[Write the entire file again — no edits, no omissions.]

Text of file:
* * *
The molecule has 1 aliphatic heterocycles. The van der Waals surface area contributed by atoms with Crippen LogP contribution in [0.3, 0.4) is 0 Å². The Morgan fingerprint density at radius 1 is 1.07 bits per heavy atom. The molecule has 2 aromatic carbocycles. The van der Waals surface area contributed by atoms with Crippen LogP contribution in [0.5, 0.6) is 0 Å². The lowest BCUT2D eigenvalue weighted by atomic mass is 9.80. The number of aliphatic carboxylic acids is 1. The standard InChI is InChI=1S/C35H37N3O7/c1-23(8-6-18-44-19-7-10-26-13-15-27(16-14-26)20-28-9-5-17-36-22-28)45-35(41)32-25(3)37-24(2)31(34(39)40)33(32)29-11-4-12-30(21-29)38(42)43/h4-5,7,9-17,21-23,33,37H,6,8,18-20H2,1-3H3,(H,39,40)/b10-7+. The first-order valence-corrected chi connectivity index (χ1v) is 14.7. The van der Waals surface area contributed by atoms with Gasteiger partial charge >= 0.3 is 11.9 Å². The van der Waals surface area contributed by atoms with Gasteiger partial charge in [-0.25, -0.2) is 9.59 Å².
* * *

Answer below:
The molecule has 1 aliphatic heterocycles. The van der Waals surface area contributed by atoms with Crippen LogP contribution in [0.3, 0.4) is 0 Å². The Morgan fingerprint density at radius 1 is 1.07 bits per heavy atom. The molecule has 2 aromatic carbocycles. The van der Waals surface area contributed by atoms with Crippen LogP contribution in [0.5, 0.6) is 0 Å². The lowest BCUT2D eigenvalue weighted by atomic mass is 9.80. The number of aliphatic carboxylic acids is 1. The standard InChI is InChI=1S/C35H37N3O7/c1-23(8-6-18-44-19-7-10-26-13-15-27(16-14-26)20-28-9-5-17-36-22-28)45-35(41)32-25(3)37-24(2)31(34(39)40)33(32)29-11-4-12-30(21-29)38(42)43/h4-5,7,9-17,21-23,33,37H,6,8,18-20H2,1-3H3,(H,39,40)/b10-7+. The first-order valence-corrected chi connectivity index (χ1v) is 14.7. The van der Waals surface area contributed by atoms with Gasteiger partial charge >= 0.3 is 11.9 Å². The van der Waals surface area contributed by atoms with Gasteiger partial charge in [-0.25, -0.2) is 9.59 Å².